About the artist: Alaskan Nicholas Galanin explores the connection between Native and non-Native Americans.

Address: North of the Palm Springs Visitors Center at Tramway Road 2901 N. Palm Canyon Drive, Palm Springs

Kim Stringfellow – Jackrabbit Homestead

Jackrabbit Homestead is a 112-square-foot cabin, a single room including furniture: a bed, paintings, a kitchenette, and a table with a typewriter. You can’t enter, but there are four windows to peak a look inside. The artist recreated Catherine Ven’s California homesteading to represent the 1938 Small Tract Act (the possibility to acquire up to 5 acres of land in the desert by adding a small construction).

Address: 72559 Highway 111, Palm Desert

Xaviera Simmons – Because You Know Ultimately, We Will Band A Militia

Because You Know Ultimately, We Will Band A Militia is a series of billboards along the road. Using advertising aesthetic, the artist brings attention to social injustice and stereotypes.

Address: Gene Autry Trail Between Via Escuela and Interstate 10, Palm Springs

Vivian Suter – Tamanrasset

Tamanrasset is a series of abstract paintings. You can’t enter the downtown Palm Springs building; the hung artworks are visible through the windows. The palette of colors reflects Coachella Valley landscapes.  

About the artist: Based in Guatemala, Vivian Suter was not able to visit Coachella Valley due to the COVID-19 travel restriction. She was inspired by pictures to realize this artwork.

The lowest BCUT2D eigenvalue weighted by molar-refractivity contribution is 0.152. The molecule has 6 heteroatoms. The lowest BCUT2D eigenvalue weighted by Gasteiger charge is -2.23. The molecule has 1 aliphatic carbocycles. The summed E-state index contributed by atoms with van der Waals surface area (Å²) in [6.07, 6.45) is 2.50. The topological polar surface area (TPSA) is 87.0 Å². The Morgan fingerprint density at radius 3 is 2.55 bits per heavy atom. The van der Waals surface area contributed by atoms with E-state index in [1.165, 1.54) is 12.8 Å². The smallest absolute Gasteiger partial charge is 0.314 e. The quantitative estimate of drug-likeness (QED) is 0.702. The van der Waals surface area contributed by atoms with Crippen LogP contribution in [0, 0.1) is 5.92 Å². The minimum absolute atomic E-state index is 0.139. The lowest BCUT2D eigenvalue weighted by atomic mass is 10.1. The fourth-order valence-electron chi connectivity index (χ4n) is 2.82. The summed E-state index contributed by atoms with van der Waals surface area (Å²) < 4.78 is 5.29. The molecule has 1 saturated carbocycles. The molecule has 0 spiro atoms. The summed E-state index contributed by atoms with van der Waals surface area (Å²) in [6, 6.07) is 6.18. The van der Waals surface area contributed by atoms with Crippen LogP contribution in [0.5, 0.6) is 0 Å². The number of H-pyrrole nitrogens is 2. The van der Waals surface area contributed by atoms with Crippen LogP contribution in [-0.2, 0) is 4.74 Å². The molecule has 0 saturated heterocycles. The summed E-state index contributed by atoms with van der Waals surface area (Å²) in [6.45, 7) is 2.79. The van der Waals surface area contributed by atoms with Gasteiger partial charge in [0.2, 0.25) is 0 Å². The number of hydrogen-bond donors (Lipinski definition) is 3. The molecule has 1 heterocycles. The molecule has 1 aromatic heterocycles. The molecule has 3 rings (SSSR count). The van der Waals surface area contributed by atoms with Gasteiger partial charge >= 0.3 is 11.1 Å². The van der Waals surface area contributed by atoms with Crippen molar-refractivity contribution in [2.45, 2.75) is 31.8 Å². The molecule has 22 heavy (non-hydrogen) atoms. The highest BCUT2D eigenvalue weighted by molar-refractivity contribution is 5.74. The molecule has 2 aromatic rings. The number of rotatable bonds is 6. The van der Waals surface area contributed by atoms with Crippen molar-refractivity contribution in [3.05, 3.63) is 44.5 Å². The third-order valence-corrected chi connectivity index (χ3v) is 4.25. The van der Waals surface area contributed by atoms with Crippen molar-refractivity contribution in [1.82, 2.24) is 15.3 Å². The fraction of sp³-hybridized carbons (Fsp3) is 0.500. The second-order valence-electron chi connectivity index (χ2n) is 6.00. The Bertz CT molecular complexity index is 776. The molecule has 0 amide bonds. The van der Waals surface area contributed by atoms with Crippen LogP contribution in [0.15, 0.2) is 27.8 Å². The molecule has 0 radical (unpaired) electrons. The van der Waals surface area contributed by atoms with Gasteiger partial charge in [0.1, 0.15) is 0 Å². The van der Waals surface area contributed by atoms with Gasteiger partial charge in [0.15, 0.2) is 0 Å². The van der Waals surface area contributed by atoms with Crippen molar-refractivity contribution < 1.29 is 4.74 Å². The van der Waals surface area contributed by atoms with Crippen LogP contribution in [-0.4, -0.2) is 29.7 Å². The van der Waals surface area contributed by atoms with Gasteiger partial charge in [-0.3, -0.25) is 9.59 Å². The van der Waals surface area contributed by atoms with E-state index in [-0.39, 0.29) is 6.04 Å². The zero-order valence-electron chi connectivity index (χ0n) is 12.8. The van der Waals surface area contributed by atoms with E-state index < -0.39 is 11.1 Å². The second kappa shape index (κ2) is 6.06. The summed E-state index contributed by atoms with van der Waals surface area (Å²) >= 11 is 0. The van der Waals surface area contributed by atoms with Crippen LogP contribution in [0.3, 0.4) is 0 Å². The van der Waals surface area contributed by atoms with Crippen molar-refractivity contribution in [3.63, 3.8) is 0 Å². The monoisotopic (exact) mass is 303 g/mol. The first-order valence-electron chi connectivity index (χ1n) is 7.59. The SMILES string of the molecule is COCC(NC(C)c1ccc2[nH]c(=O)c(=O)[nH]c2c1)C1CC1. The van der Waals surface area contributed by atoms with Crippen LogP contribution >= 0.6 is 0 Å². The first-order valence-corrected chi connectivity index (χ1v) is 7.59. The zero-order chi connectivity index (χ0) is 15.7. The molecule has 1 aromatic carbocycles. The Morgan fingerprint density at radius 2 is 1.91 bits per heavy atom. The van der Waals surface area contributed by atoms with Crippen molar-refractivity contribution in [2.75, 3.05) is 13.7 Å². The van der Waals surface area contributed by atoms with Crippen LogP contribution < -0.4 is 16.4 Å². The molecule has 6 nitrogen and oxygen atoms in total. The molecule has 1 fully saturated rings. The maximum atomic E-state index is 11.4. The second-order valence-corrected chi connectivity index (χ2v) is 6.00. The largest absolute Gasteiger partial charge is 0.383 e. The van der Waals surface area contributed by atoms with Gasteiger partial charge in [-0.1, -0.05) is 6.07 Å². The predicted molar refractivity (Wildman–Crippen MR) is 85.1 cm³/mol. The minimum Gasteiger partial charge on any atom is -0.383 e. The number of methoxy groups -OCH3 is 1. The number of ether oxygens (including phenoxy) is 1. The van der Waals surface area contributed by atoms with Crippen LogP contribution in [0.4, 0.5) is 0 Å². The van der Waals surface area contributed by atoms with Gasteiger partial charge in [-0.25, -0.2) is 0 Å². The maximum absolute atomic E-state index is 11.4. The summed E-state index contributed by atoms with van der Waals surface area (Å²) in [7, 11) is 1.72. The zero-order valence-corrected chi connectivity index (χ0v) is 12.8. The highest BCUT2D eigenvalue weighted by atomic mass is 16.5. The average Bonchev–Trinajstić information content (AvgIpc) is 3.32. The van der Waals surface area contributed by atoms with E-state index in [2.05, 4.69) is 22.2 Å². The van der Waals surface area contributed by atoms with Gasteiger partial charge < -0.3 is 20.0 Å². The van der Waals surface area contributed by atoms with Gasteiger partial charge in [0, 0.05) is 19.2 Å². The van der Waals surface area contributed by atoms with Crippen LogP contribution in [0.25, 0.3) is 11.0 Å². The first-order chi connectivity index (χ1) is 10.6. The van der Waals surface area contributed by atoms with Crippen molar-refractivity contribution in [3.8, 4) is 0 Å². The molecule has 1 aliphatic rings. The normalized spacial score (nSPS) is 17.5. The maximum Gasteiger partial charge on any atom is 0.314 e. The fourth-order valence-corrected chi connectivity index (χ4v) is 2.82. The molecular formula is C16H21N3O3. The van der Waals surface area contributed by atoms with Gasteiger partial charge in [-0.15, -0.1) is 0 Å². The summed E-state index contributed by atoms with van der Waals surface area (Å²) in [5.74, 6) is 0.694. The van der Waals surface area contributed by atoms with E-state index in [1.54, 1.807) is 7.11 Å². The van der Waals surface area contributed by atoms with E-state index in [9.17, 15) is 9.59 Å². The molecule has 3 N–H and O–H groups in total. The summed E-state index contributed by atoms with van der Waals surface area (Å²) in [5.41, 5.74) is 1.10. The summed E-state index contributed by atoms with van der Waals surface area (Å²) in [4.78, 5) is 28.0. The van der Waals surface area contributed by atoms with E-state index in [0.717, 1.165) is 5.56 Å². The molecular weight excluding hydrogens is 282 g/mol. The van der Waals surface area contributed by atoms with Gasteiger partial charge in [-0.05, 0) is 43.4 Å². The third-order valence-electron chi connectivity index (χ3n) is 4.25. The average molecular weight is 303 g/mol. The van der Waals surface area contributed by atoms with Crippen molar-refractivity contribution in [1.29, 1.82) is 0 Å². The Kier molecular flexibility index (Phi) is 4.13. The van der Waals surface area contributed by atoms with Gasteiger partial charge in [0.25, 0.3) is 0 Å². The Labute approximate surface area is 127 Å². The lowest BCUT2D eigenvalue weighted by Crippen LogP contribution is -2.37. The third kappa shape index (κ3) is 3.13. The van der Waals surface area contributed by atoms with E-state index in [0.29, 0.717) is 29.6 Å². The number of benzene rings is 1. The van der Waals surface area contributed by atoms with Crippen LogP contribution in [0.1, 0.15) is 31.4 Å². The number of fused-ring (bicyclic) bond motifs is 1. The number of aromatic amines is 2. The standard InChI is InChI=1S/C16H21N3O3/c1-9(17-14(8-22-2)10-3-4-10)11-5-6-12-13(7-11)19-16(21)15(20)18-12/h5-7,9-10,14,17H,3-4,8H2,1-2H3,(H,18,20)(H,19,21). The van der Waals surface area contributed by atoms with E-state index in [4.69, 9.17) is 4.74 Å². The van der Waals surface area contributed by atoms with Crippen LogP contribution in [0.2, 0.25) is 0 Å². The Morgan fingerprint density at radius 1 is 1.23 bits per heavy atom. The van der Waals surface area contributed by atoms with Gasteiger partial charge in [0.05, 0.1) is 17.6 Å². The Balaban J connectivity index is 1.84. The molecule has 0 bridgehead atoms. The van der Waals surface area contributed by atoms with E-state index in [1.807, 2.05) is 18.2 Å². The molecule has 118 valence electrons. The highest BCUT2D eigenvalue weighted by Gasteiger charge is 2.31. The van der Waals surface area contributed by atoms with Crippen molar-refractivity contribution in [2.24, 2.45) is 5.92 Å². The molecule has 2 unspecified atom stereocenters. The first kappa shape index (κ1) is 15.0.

Address: 333 S. Palm Canyon Drive, Palm Springs

The North Face x Gucci Pit

The giant dome is a collaboration between The North Face and Gucci for their spirit of exploration. This structure, lighted at night, is like a bivouac. Explorers, you can enjoy many hiking trails next to this installation.

Address: 327 W. Tahquitz Canyon Way, Palm Springs, CA

Alicja Kwade – ParaPivot (sempiternal clouds)

ParaPivot (sempiternal clouds) is a sculpture with rocks levitation. This artwork is full of contrast: massive and fragile, solid and unstable, full and empty. Unfortunately, I was not able to visit it.

Photo Credit: DesertX.org

Address: 71690 Channel Run Road Sky Valley, CA 92242

Note: Reservations (free) are recommended for this installation if you visit from Thursday to Sunday.

Article based on my visit in 2021

Which art piece did you prefer? Share in the comments!

*COVD-19 update as of April 2021*

  1. Please wear a mask and respect physical distancing by 6 feet.
  2. Please review safety protocols before visiting.


  • Location: Various locations across the Coachella Valley, California. Download Desert X maps or visit the website below for detailed locations.
  • On view from March 12th, 2021 to May 16th, 2021
  • Hours: From sunrise to sunset except Women’s qualities (Sunnylands is open from Wednesday-Sunday, from 8:30-4:00 pm)
  • Admission: Free. Timed tickets needed for two installations while visiting from Thursday-Sunday.
  • Duration: a day to see all the artworks
  • Parking: free on-site lots
  • More information available at https://desertx.org